Real Insight: The Long and Short of Interest Rates

John in Real Insight, Money, HomeBuying

Ed note.  Real Insight is a periodic feature decoding some of the many mysteries surrounding HomeBuying.

Earlier this month, I came across a Globe and Mail article on interest rates which concluded with these words of advice from CIBC senior economist Benjamin Tal:

[HomeBuyers]…should be aware that as the spread between long- and short-term rates moves closer together, the difference between fixed and variable mortgages is probably negligible.

Now, I don’t know about you, but most of the HomeBuyers I know don’t have the time or motivation to read through old Economics 101 textbooks in order to really grasp what Mr. Tal is getting at.  So, leaving aside some of the finer points in Mr. Tal’s overall assessment of the Canadian economy, I thought it worthwhile to discuss the point raised above as it pertains directly to HomeBuyers.

One of the common misconceptions that HomeBuyers have about interest rates is that all rates move in unison: that is, all interest rates are either rising, falling or staying constant.    The reality is that interest rates don’t have to move in the same direction and in fact do move in different directions at times.  If you want to see this in action, consider the fact that interest rates for variable rate mortgages have been constant for the past few months while those for 5-year fixed rate mortgages rose almost a full percentage point over the same period.

How does this work?

Two key interest rates influence what HomeBuyers end up spending on their mortgage. 

The interest rate for variable rate mortgages (the short-term rate) is directly linked to the interest rate set by our central bank, the Bank of Canada.  This means that when the Bank of Canada increases rates by half a percentage point, your variable rate mortgage will also increase by the same amount.

5-year fixed rate mortgages are a bit trickier.  The interest rate for these mortgages is based on current interest rates in the bond market (the long-term rate), which the Bank of Canada influences but ultimately has little control over.  A bond is just a fancy name for a particular type of loan.  What makes bonds interesting is that they are in fact loans that can be bought and sold—much in the way stocks are bought and sold.  This means that the interest rates in the market fluctuate depending on how many people are buying or selling.

So the next question is—how does the bond market influence your mortgage rate?  Consider this simplified example.  Suppose you need a $200,000 5-year fixed rate mortgage, but on the day you walk into your bank, they don’t actually have $200,000 to lend you.  Instead of turning you away, your bank is going to go out to the bond market to borrow this money and then lend it to you.  Now, remember that we are simplifying things—multiply these transactions many times over and you get an idea of what banks are doing day-to-day.  The bottom line is that because your bank is going to pay current interest rates in the bond market on the money it is lending you, you will be charged this rate plus a slight premium on top.

This insight can help us understand what’s been happening with interest rates recently.  The interest rate on variable mortgages has not changed because the Bank of Canada has not increased interest rates.  However, the Bank of Canada's recent suggestion that it may raise interest rates caused a bit of a stir in the bond market. The interest rates in the bond market (and hence fixed rate mortgages) rose in anticipation of this rise in short-term interest rates.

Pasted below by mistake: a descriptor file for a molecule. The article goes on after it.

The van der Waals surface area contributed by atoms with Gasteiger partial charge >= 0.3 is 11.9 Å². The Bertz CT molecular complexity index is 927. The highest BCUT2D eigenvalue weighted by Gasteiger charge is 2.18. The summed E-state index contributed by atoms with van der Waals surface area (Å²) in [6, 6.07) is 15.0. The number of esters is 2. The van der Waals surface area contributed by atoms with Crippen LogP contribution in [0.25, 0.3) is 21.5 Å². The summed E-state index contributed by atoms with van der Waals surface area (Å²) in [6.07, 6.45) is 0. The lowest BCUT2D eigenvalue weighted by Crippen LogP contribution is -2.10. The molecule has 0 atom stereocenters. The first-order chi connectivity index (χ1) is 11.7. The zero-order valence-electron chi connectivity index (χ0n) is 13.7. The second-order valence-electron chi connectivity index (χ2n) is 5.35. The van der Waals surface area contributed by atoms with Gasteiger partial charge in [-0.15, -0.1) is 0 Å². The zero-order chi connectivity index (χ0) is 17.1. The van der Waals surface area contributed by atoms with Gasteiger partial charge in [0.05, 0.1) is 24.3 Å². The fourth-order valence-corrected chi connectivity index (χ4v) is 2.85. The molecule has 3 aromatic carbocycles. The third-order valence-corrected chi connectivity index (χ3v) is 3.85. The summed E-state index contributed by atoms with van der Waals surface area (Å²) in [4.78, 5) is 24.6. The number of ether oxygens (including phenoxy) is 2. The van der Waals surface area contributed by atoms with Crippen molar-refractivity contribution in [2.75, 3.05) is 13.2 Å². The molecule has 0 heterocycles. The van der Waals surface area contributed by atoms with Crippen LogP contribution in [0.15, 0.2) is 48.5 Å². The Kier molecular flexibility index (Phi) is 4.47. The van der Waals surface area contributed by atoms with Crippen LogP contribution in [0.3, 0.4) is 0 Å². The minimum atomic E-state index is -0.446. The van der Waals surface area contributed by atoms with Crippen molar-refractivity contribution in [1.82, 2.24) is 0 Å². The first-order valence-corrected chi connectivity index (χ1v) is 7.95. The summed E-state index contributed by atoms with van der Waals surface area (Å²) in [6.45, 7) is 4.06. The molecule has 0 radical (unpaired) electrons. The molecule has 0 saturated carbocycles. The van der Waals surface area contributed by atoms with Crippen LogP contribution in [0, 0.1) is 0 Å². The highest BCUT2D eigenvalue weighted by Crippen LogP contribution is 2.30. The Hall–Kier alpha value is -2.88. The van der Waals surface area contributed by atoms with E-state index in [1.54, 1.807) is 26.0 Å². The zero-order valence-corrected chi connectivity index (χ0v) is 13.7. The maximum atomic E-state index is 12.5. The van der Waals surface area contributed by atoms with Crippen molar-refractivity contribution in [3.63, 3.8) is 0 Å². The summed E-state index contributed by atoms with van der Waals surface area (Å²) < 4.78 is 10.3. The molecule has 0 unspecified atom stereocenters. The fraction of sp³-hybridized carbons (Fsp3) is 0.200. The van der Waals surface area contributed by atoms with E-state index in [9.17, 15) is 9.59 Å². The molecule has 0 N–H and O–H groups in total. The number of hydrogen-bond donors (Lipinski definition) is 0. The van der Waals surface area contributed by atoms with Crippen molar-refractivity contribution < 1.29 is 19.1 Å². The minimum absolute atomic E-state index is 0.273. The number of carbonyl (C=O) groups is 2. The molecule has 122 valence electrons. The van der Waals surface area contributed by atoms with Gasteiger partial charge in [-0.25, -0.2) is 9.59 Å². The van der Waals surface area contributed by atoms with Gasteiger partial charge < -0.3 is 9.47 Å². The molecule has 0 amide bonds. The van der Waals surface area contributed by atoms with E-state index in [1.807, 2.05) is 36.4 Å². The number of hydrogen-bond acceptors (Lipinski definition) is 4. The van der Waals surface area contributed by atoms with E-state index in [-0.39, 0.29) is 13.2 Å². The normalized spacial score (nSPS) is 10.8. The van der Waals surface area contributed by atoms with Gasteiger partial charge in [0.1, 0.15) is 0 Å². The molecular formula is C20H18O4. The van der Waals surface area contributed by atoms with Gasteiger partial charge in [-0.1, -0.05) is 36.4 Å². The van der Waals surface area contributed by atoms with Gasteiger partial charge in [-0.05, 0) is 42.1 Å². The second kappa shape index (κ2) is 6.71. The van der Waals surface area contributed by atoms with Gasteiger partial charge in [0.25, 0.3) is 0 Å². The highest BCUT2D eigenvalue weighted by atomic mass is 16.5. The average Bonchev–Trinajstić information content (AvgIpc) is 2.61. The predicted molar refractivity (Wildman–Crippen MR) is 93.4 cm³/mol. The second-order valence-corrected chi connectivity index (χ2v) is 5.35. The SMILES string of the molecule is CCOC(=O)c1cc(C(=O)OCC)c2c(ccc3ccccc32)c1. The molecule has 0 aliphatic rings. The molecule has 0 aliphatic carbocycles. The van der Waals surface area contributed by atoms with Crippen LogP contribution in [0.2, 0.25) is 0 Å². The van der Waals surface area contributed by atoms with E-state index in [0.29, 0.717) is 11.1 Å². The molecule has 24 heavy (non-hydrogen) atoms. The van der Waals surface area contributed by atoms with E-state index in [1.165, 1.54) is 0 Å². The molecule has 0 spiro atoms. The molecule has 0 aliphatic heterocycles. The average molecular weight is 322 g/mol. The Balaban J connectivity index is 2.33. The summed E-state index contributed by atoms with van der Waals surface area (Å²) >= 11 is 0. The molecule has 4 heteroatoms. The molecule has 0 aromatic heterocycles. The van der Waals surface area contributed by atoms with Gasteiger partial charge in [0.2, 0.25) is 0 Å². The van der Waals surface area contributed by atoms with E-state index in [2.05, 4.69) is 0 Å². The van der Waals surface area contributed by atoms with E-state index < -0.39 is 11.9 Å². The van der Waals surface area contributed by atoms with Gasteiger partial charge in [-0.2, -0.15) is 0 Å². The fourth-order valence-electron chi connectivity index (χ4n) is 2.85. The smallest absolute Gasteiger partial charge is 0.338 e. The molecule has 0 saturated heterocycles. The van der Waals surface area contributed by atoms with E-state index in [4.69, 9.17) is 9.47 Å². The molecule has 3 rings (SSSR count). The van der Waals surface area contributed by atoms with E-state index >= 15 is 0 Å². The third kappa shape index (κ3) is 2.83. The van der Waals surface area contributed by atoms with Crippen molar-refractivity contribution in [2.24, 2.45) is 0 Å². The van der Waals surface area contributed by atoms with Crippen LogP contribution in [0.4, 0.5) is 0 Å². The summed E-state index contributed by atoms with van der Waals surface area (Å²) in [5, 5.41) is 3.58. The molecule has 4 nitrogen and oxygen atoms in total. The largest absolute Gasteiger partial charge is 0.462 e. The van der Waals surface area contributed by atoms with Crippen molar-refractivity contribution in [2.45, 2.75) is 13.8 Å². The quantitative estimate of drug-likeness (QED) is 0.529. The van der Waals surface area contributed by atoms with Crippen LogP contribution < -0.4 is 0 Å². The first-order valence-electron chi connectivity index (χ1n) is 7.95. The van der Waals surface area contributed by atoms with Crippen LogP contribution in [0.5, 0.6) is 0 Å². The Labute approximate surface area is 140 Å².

Why does this matter to you?

Many HomeBuyers prefer to lock-in a 5-year fixed rate mortgage because it protects them from future increases in interest rates.  HomeBuyers usually pay for this additional security in the form of a slightly higher interest rate than they would have paid with a variable rate mortgage.   For example, if the interest rate for a variable rate mortgage is 5.25% and the interest rate for a 5-year fixed rate mortgage is 6.25%, HomeBuyers who choose a fixed rate mortgage are paying a 1% higher interest rate for the additional security.   So far so good, but what mortgage to choose when rates are expected to rise?

Instead of merely reacting to the words that all HomeBuyers dread—rising interest rates—what we need to do is notice where long- and short-term interest rates are going relative to each other.

Recently, long-term interest rates were on the rise while short-term interest rates remained constant.  This means that the spread, or the difference between the two rates, also increased.  A higher spread means that HomeBuyers are paying a higher premium for the security of a fixed rate mortgage relative to HomeBuyers opting for a variable rate mortgage.  Now back to Mr. Tal, who reminds us that “as the spread between long- and short-term rates moves closer together, the difference between fixed and variable mortgages is probably negligible.”  This means that the closer the two rates get, the less of a premium HomeBuyers pay for the security of a fixed rate mortgage.

Now that you know to keep your eye on different interest rates rather than ‘the rate’, be sure to discuss the particularities of your own situation with your mortgage specialist.  In my next post, I will detail how long- and short-term interest rate changes may affect you in a real life scenario.

John Pasalis is a sales associate with Prudential Properties Plus in Toronto and a founder of Realosophy.

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